Tuesday 10 March 1998

Farming and Food Production Protection Act, 1997, Bill 146, Mr Villeneuve /

Loi de 1997 sur la protection de l'agriculture

et de la production alimentaire, M. Villeneuve


Chair / Présidente

Mrs Brenda Elliott (Guelph PC)

Vice-Chair / Vice-Président

Mr Peter L. Preston (Brant-Haldimand PC)

Mr David Christopherson (Hamilton Centre / -Centre ND)

Mr Ted Chudleigh (Halton North / -Nord PC)

Mr Sean G. Conway (Renfrew North / -Nord L)

Mrs Brenda Elliott (Guelph PC)

Mr Doug Galt (Northumberland PC)

Mr John Hastings (Etobicoke-Rexdale PC)

Mr Pat Hoy (Essex-Kent L)

Mr Bart Maves (Niagara Falls PC)

Mr Peter L. Preston (Brant-Haldimand PC)

Substitutions / Membres remplaçants

Mr Marcel Beaubien (Lambton PC)

Mr Jim Brown (Scarborough West / -Ouest PC)

Ms Marilyn Churley (Riverdale ND)

Mr John C. Cleary (Cornwall L)

Mr Harry Danford (Hastings-Peterborough PC)

Also taking part / Autres participants et participantes

Mr George Garland, manager, engineering and pedology,

resources and planning field services south, OMAFRA

Clerk / Greffière

Ms Donna Bryce

Staff / Personnel

Mr Michael Wood, legislative counsel

The committee met at 1002 in committee room 1.


Consideration of Bill 146, An Act to protect Farming and Food Production / Projet de loi 146, Loi protégeant l'agriculture et la production alimentaire.

The Chair (Mrs Brenda Elliott): Good morning, colleagues. We're called together this morning as the resources development committee for the purposes of clause-by-clause consideration of Bill 146, An Act to protect Farming and Food Production.

Are there any questions, comments or amendments to the bill, and if so, to what section?

Ms Marilyn Churley (Riverdale): I have an amendment. I may need my glasses here; just a second.

Mr Marcel Beaubien (Lambton): Do you want mine, Marilyn?

Ms Churley: Actually, I just might. I forgot mine.

Mr Doug Galt (Northumberland): Madam Chair, it looks like a great bill. I think we can pass it and get on with the day.

Ms Churley: The deer and elk people wouldn't like that.


Ms Churley: Yes, I can, actually. I move that clause 10(a) of the bill be struck out.

Mr Ted Chudleigh (Halton North): That's a motion that has already been presented by the NDP.

Ms Churley: Yes, I just moved it.

The Chair: Normally we would go through amendments in the order of the bill. In order to stand down amendments that would come prior to that amendment, we would have to have unanimous consent to do so. There is an NDP motion to subsection 1(1). Donna is just going to bring you over --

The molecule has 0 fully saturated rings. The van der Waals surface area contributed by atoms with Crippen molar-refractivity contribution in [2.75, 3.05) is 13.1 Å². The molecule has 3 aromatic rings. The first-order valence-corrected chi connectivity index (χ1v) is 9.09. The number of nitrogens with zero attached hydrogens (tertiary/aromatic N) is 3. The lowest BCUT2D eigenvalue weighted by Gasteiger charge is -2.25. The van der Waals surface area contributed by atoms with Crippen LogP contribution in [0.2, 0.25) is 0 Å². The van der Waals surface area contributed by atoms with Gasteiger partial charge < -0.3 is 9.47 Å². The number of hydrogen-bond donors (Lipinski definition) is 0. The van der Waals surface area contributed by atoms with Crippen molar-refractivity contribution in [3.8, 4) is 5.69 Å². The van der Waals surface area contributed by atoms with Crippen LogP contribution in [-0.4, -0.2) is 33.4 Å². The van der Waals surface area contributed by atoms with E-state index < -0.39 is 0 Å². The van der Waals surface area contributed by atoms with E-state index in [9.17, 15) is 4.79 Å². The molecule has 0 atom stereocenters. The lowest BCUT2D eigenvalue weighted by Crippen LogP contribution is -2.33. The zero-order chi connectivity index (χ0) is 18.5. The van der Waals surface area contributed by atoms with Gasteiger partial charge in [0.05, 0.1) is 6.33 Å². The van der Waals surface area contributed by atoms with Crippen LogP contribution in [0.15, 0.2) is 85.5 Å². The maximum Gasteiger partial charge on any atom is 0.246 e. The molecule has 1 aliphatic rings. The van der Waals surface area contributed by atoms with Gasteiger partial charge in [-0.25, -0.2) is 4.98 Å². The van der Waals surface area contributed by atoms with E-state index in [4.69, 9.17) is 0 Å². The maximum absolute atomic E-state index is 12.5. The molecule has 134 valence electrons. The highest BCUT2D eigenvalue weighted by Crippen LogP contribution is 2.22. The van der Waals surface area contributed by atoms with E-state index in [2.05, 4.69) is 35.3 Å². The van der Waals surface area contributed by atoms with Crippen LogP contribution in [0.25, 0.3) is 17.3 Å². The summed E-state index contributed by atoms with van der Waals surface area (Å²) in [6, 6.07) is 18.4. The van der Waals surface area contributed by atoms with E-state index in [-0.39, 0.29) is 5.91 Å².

Ms Churley: Yes, mine are out of order. Sorry about that.

The Chair: That's okay.

The clerk has a set, and I think everyone should have these, that are organized in order as they appear in the bill.

Ms Churley: That's very helpful. Thank you. I just noticed mine are out of order.

Mr Chudleigh: Does this mean that you've withdrawn your motion on subsection 1(2), or 6(1)?

Ms Churley: Just give me a moment here to get organized.

Mr Chudleigh: Having jumped all the way to 10, I wondered if the other two had been withdrawn.

Ms Churley: Oh, will you just be quiet.

Mr Chudleigh: I'm sorry, are we moving too fast? Apparently we're moving too fast for the NDP.

The Chair: Do you wish to withdraw that first amendment motion and begin afresh?

Ms Churley: Yes.

Mr Chudleigh: Apparently we're moving too fast for the NDP.

Ms Churley: What I should be starting with here is subsection 1(1), the definition of "normal farm practice." We're on track now.

I move that the definition of "normal farm practice" in subsection 1(1) of the bill be struck out and the following substituted:

"'normal farm practice' means a practice that,

"(a) is conducted in a manner consistent with environmental soundness and proper and acceptable customs and standards as established and followed by similar agricultural operations under similar circumstances including, where applicable, the codes of practice filed with the ministry of the minister for the care and handling of poultry from hatchery to processing plant, mink, special fed veal calves, ranched fox, dairy cattle, beef cattle and farm animals, or,

"(b) makes use of innovative technology in a manner consistent with environmental soundness and proper advanced farm management practices including, where applicable, the codes of practice mentioned in clause (a)."

The Chair: Did you wish to comment on that amendment?

Ms Churley: I do. I just wanted to make sure that in the context of this bill -- people will recall that in the committee hearings, and I only attended one of those hearings, there was quite a bit of concern expressed about the definition of "normal farm practice." In particular, concerns were expressed that environmental problems could be overlooked and would be overlooked if there was not a more consistent and clear definition right within the bill, within this clause, that redefines what normal farm practice is.

I hope the government members will support this, particularly the parliamentary assistant to the Minister of Environment. I believe he needs to set an example here today.

Mr Harry Danford (Hastings-Peterborough): I think there are a number of words added here during your motion. There are two areas I want to discuss a little further. You mentioned environmental soundness and certainly codes of practice. I think as the bill is written you will find there is ample opportunity for the environment to be directly protected through the acts that are already included, that have to be addressed in anything that comes before the normal farm practices board.